Lenten Prayer and Penance

Spiritual Reading for Lent

A Catholic priest holds a Bible and rosary in prayer. (Photo © Tom Le Goff/Getty Images)
A Catholic priest holds a Bible and rosary in prayer. (Photo © Tom Le Goff/Getty Images)

While prayer and penance advance our spiritual life, many Catholics desire to add other practices during Lent that they regard as more "positive." Attending daily Mass when you can is a very good way to do so (as is weekly Confession); another is to take part in the Church's daily prayer, the Liturgy of the Hours (or Divine Office). While attempting to dive into the Liturgy of the Hours as a whole can be a bit intimidating, praying Morning Prayer or Evening Prayer is a good way to get used to it, as is doing the daily scripture readings from the Office of the Readings (part of the Liturgy of the Hours). You don't need to buy any books; I've provided the readings, and a brief commentary for each day, in the links below. My family and I do each day's reading every night after dinner. Don't worry if you have young children—they will find the readings enthralling, especially if you follow these tips.

Daily Readings From the Liturgy of the Hours

Passiontide, Holy Week, and the Triduum

Pope Benedict XVI washes feet during the Mass of the Lord's Supper on Holy Thursday 2012.
Pope Benedict XVI washes feet during the mass of the Lord's Supper at St. John Lateran on Holy Thursday 2012, Rome, Italy. Vatican Pool/Getty Images

The most frustrating part of Lent may be how short it seems. Just as we finally hit our stride—just as we manage to become diligent in our Lenten sacrifices and our prayer life, and finally feel like we're making progress in the spiritual works we've added—Holy Week is suddenly upon us, and Easter is just a week away. The liturgical season of Lent (though not the fast!) draws to a close with the start of the Easter Triduum, giving us one last chance to prepare ourselves for Christ's Resurrection.

The Final Days of Lent

Holy Thursday

The Last Supper - Duccio di Buoninsegna

The Easter (or Paschal) Triduum begins with the Mass of the Lord's Supper on Holy Thursday, when we commemorate the institution of the Eucharist, the priesthood, and the Mass. At the end of the Mass of the Lord's Supper, the Body of Christ is removed from the tabernacle in the church and, at the end of a procession, is placed on a special altar for reverence, while the main altar is stripped bare. All of this calls to mind the beginning of the events of Christ's Passion—going with His disciples to the Garden of Gethsemane, praying to His Father that the cup of sacrifice might pass Him by, and then being delivered over to the Sanhedrin through the betrayal of Judas, with a kiss.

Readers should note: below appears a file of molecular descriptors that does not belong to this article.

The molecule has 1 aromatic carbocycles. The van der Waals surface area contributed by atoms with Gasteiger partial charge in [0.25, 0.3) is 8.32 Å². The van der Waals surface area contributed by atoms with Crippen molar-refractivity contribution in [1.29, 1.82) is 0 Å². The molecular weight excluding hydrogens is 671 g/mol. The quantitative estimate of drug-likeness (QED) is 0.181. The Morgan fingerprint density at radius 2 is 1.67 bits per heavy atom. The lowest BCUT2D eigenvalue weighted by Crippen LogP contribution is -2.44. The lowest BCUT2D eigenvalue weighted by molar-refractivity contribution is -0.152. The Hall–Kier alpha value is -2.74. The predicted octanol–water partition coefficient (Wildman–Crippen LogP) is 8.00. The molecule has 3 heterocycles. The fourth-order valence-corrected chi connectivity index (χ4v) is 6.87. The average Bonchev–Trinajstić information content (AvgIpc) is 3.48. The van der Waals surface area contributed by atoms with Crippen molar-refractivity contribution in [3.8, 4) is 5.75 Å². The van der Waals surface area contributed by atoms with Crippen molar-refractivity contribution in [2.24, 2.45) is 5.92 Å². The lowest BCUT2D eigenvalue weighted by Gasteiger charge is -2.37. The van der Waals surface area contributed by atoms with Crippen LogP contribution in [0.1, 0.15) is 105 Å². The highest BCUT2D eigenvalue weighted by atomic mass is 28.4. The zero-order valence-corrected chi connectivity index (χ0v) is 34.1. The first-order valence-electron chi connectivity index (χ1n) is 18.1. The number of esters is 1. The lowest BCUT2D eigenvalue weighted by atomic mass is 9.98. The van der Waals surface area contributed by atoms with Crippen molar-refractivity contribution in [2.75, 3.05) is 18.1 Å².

More on Holy Thursday

Good Friday

Crucifixion Stained Glass

Good Friday dawns with Christ in the hands of His enemies, and this day is the only day of the year on which the Church does not celebrate a Mass with a consecration. The Eucharist represents not only the sacrifice of Christ on the Cross but His Resurrection; and so Communion on Good Friday is distributed using hosts that were consecrated at the Mass of the Lord's Supper the night before. At the end of the Good Friday liturgy, the main tabernacle remains open to signify Christ's departure from this world.

More on Good Friday

Holy Saturday

Entombment of Christ
The Entombment of Christ, c. 1380. Russian fresco. Fine Art Images/Heritage Images/Getty Images

And then, on Holy Saturday, we wait. As the Lenten fast draws to a close, no Mass is celebrated during the day; the Easter Vigil Mass, held after sundown, marks the beginning of Easter Sunday and the Resurrection of Jesus Christ. 

More on Holy Saturday

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ThoughtCo. "Lent 101." Learn Religions, Oct. 29, 2020, learnreligions.com/lent-101-542504. ThoughtCo. (2020, October 29). Lent 101. Retrieved from https://www.learnreligions.com/lent-101-542504 ThoughtCo. "Lent 101." Learn Religions. https://www.learnreligions.com/lent-101-542504 (accessed January 24, 2021).